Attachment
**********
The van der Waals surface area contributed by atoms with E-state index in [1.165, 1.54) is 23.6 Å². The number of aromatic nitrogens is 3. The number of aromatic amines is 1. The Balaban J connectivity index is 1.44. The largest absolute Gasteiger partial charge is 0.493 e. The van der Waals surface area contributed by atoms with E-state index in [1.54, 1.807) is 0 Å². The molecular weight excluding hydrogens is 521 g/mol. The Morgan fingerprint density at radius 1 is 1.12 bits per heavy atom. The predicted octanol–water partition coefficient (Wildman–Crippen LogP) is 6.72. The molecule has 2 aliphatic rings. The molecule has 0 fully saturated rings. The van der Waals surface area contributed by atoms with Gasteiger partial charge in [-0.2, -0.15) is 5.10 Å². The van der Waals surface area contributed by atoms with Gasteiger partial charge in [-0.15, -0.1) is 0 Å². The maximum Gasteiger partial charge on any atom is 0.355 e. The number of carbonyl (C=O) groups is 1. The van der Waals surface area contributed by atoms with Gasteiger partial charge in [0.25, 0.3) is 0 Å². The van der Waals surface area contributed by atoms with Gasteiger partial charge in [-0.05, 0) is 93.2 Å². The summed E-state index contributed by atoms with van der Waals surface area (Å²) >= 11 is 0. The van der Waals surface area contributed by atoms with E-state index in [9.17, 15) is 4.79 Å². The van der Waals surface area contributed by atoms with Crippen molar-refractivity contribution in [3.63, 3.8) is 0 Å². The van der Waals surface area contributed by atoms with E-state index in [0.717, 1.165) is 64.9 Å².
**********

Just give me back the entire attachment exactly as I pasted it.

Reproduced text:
The van der Waals surface area contributed by atoms with E-state index in [1.165, 1.54) is 23.6 Å². The number of aromatic nitrogens is 3. The number of aromatic amines is 1. The Balaban J connectivity index is 1.44. The largest absolute Gasteiger partial charge is 0.493 e. The van der Waals surface area contributed by atoms with E-state index in [1.54, 1.807) is 0 Å². The molecular weight excluding hydrogens is 521 g/mol. The Morgan fingerprint density at radius 1 is 1.12 bits per heavy atom. The predicted octanol–water partition coefficient (Wildman–Crippen LogP) is 6.72. The molecule has 2 aliphatic rings. The molecule has 0 fully saturated rings. The van der Waals surface area contributed by atoms with Gasteiger partial charge in [-0.2, -0.15) is 5.10 Å². The van der Waals surface area contributed by atoms with Gasteiger partial charge in [-0.15, -0.1) is 0 Å². The maximum Gasteiger partial charge on any atom is 0.355 e. The number of carbonyl (C=O) groups is 1. The van der Waals surface area contributed by atoms with Gasteiger partial charge in [0.25, 0.3) is 0 Å². The van der Waals surface area contributed by atoms with Gasteiger partial charge in [-0.05, 0) is 93.2 Å². The summed E-state index contributed by atoms with van der Waals surface area (Å²) >= 11 is 0. The van der Waals surface area contributed by atoms with E-state index in [9.17, 15) is 4.79 Å². The van der Waals surface area contributed by atoms with Crippen molar-refractivity contribution in [3.63, 3.8) is 0 Å². The van der Waals surface area contributed by atoms with E-state index in [0.717, 1.165) is 64.9 Å².